The insurgency in Pakistan is perhaps even more deadly than the one in Afghanistan. In Afghanistan there is only one ethnic group strongly opposing the government—the Pashtuns who make up the Taliban—and so fighting is largely limited to the south and east of the country, while the other major ethnic groups in the west and the north are vehemently anti-Taliban. Moreover, more than a few Pashtuns and their tribal leaders support the Karzai government. In Pakistan, the Pashtun Taliban are now being aided and abetted by extremists from all the major ethnic groups in Pakistan. They may not be popular but they generate fear and terror from Karachi on the south coast to Peshawar on the Afghan border.
In Afghanistan the state is weak and unpopular but it is heavily backed by the US and NATO military presence. In addition, the Afghans have several things going for them. They are tired of nearly thirty years of war; they have already suffered under a Taliban regime and don’t want a return of Taliban rule; they crave development and education; and they are fiercely patriotic, which has kept the country together despite the bloodshed. The Afghans have always refused to see their country divided.
In Pakistan there is no such broad national identity or unity. Many young Balochs today are fiercely determined to create an independent Balochistan. The ethnic identities of people in the other provinces have become a driving force for disunity. The gap between the rich and poor has never been greater, and members of the Pakistani elite have rarely acted responsibly toward the less fortunate masses. The Taliban have gained some adherents by imposing rough forms of land redistribution in some of the areas it controls, expropriating the property of rich landlords. Education and job creation have been the least-funded policies of Pakistan’s governments, whether military or civilian, and literacy levels are abysmal; there are now some 20 million youth under age seventeen who are not in school. The justice system has virtually collapsed in many areas, which is why the Taliban demand for speedy justice has some popular appeal. Moreover, the Pakistani public has to deal with the differing versions of Pakistani policy put out by the army, the political parties, the Islamic fundamentalists, and the press and other components of civil society. There is confusion about what actually constitutes a threat to the state and what is needed for nation-building.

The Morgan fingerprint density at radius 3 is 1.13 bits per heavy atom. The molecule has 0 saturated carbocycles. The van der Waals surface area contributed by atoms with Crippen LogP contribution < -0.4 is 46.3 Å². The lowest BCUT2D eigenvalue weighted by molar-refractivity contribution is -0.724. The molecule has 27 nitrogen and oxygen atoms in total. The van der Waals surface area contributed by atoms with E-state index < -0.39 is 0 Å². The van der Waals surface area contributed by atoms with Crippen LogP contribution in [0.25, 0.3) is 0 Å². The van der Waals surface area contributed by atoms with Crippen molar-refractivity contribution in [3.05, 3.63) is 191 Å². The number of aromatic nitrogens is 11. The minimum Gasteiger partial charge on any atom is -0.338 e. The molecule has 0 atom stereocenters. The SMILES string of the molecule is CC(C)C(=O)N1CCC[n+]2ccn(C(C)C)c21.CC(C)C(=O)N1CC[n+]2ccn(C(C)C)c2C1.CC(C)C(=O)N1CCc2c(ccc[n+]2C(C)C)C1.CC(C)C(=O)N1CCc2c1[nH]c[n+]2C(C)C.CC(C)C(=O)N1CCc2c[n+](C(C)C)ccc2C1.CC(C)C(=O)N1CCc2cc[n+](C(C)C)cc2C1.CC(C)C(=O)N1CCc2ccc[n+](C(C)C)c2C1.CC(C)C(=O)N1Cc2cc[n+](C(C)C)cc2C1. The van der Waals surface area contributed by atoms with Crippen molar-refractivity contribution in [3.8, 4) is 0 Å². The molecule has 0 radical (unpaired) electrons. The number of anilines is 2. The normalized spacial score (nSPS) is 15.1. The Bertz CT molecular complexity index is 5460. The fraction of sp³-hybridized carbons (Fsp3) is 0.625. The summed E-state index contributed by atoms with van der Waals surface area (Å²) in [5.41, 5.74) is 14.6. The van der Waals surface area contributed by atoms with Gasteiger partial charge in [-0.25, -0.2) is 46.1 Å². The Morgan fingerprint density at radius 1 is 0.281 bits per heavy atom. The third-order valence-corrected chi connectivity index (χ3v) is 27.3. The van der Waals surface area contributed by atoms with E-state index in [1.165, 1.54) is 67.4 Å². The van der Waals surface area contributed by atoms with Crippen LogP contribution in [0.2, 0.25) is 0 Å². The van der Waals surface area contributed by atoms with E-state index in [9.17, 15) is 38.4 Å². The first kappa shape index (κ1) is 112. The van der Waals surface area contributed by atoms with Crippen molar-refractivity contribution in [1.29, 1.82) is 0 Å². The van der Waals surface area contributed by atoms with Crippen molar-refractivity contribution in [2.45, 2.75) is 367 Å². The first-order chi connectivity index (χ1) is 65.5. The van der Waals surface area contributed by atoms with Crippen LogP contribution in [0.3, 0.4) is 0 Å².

The last two years have bought some hope in the growth of the middle class, an articulate and increasingly influential civil society made up partly of urban professionals and publicly involved women. Most Pakistanis are not Islamic extremists and believe in moderate and spiritual forms of Islam, including Sufism. However, Pakistan is now reaching a tipping point. There is a chronic failure of leadership, whether by civilian politicians or the army. President Zardari’s decision to invade Swat in early May came only after pressure was applied by the Obama administration and the army and the government had been left with no other palatable options. But with the Taliban opening new fronts, it will soon become impossible for the army to respond to the multiple threats it faces on so many geographically distant battlefields. The Taliban’s campaigns to assassinate politicians and administrators have demoralized the government.
The Obama administration can provide money and weapons but it cannot recreate the state’s will to resist the Taliban and pursue more effective policies. Pakistan desperately needs international aid, but its leaders must first define a strategy that demonstrates to its own people and other nations that it is willing to stand up to the Taliban and show the country a way forward.
—May 14, 2009